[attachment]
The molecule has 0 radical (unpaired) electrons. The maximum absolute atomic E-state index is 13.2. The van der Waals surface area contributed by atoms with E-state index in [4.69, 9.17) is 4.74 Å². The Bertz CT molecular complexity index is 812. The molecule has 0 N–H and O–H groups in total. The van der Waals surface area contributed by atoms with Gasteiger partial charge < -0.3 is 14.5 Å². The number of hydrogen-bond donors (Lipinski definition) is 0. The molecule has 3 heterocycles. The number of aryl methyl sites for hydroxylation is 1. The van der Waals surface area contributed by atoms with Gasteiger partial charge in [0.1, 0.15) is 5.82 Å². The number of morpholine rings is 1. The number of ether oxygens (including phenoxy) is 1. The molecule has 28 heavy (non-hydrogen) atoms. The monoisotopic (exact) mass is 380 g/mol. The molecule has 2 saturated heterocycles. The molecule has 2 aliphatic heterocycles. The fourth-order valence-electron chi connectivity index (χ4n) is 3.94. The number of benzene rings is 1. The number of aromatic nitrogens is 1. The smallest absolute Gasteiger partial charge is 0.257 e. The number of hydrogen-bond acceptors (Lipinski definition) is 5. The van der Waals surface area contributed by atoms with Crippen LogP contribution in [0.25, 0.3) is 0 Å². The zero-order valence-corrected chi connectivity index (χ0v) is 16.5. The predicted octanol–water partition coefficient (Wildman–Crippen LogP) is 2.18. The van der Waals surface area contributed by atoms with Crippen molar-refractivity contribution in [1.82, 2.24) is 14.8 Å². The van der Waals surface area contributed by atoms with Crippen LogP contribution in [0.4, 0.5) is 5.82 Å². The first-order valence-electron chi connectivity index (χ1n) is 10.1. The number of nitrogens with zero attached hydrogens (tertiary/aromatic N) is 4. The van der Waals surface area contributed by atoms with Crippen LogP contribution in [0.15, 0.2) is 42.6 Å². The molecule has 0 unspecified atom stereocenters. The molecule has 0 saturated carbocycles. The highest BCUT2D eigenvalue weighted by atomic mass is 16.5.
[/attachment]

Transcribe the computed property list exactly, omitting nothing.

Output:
The molecule has 0 radical (unpaired) electrons. The maximum absolute atomic E-state index is 13.2. The van der Waals surface area contributed by atoms with E-state index in [4.69, 9.17) is 4.74 Å². The Bertz CT molecular complexity index is 812. The molecule has 0 N–H and O–H groups in total. The van der Waals surface area contributed by atoms with Gasteiger partial charge < -0.3 is 14.5 Å². The number of hydrogen-bond donors (Lipinski definition) is 0. The molecule has 3 heterocycles. The number of aryl methyl sites for hydroxylation is 1. The van der Waals surface area contributed by atoms with Gasteiger partial charge in [0.1, 0.15) is 5.82 Å². The number of morpholine rings is 1. The number of ether oxygens (including phenoxy) is 1. The molecule has 28 heavy (non-hydrogen) atoms. The monoisotopic (exact) mass is 380 g/mol. The molecule has 2 saturated heterocycles. The molecule has 2 aliphatic heterocycles. The fourth-order valence-electron chi connectivity index (χ4n) is 3.94. The number of benzene rings is 1. The number of aromatic nitrogens is 1. The smallest absolute Gasteiger partial charge is 0.257 e. The number of hydrogen-bond acceptors (Lipinski definition) is 5. The van der Waals surface area contributed by atoms with Crippen LogP contribution in [0.25, 0.3) is 0 Å². The zero-order valence-corrected chi connectivity index (χ0v) is 16.5. The predicted octanol–water partition coefficient (Wildman–Crippen LogP) is 2.18. The van der Waals surface area contributed by atoms with Crippen molar-refractivity contribution in [1.82, 2.24) is 14.8 Å². The van der Waals surface area contributed by atoms with Crippen LogP contribution in [0.4, 0.5) is 5.82 Å². The first-order valence-electron chi connectivity index (χ1n) is 10.1. The number of nitrogens with zero attached hydrogens (tertiary/aromatic N) is 4. The van der Waals surface area contributed by atoms with Crippen LogP contribution in [0.15, 0.2) is 42.6 Å². The molecule has 0 unspecified atom stereocenters. The molecule has 0 saturated carbocycles. The highest BCUT2D eigenvalue weighted by atomic mass is 16.5.